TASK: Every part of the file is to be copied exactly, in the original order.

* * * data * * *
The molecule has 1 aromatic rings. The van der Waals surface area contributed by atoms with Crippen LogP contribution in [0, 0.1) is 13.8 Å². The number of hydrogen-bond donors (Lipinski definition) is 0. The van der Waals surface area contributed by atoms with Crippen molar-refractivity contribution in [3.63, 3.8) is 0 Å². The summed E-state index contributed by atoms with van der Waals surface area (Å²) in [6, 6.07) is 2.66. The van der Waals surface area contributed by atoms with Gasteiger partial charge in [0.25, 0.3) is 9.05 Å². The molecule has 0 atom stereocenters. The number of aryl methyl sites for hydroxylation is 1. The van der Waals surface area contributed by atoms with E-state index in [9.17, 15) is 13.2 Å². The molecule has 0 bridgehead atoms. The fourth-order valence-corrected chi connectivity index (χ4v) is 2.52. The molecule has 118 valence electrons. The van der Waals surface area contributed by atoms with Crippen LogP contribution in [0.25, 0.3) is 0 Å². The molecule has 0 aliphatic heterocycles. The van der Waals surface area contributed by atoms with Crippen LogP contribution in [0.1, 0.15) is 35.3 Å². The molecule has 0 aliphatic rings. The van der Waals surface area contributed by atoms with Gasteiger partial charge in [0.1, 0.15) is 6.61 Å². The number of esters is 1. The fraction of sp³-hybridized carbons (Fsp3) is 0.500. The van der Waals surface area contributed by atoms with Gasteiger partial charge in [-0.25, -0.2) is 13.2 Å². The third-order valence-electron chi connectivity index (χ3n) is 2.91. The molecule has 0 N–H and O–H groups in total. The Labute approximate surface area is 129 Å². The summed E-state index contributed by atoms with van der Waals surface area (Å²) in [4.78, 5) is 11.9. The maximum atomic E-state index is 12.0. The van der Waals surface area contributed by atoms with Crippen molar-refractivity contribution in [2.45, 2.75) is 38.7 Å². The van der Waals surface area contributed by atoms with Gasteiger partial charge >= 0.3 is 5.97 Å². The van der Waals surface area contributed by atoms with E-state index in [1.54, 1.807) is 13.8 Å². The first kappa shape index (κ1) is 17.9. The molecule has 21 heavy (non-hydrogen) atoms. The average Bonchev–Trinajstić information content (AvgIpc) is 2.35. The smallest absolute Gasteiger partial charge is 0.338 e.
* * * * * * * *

The molecule has 1 aromatic rings. The van der Waals surface area contributed by atoms with Crippen LogP contribution in [0, 0.1) is 13.8 Å². The number of hydrogen-bond donors (Lipinski definition) is 0. The van der Waals surface area contributed by atoms with Crippen molar-refractivity contribution in [3.63, 3.8) is 0 Å². The summed E-state index contributed by atoms with van der Waals surface area (Å²) in [6, 6.07) is 2.66. The van der Waals surface area contributed by atoms with Gasteiger partial charge in [0.25, 0.3) is 9.05 Å². The molecule has 0 atom stereocenters. The number of aryl methyl sites for hydroxylation is 1. The van der Waals surface area contributed by atoms with E-state index in [9.17, 15) is 13.2 Å². The molecule has 0 bridgehead atoms. The fourth-order valence-corrected chi connectivity index (χ4v) is 2.52. The molecule has 118 valence electrons. The van der Waals surface area contributed by atoms with Crippen LogP contribution in [0.25, 0.3) is 0 Å². The molecule has 0 aliphatic heterocycles. The van der Waals surface area contributed by atoms with Crippen LogP contribution in [0.1, 0.15) is 35.3 Å². The molecule has 0 aliphatic rings. The van der Waals surface area contributed by atoms with Gasteiger partial charge in [0.1, 0.15) is 6.61 Å². The number of esters is 1. The fraction of sp³-hybridized carbons (Fsp3) is 0.500. The van der Waals surface area contributed by atoms with Gasteiger partial charge in [-0.25, -0.2) is 13.2 Å². The third-order valence-electron chi connectivity index (χ3n) is 2.91. The molecule has 0 N–H and O–H groups in total. The Labute approximate surface area is 129 Å². The summed E-state index contributed by atoms with van der Waals surface area (Å²) in [4.78, 5) is 11.9. The maximum atomic E-state index is 12.0. The van der Waals surface area contributed by atoms with Crippen molar-refractivity contribution in [2.45, 2.75) is 38.7 Å². The van der Waals surface area contributed by atoms with Gasteiger partial charge >= 0.3 is 5.97 Å². The van der Waals surface area contributed by atoms with E-state index in [1.54, 1.807) is 13.8 Å². The first kappa shape index (κ1) is 17.9. The molecule has 21 heavy (non-hydrogen) atoms. The average Bonchev–Trinajstić information content (AvgIpc) is 2.35. The smallest absolute Gasteiger partial charge is 0.338 e.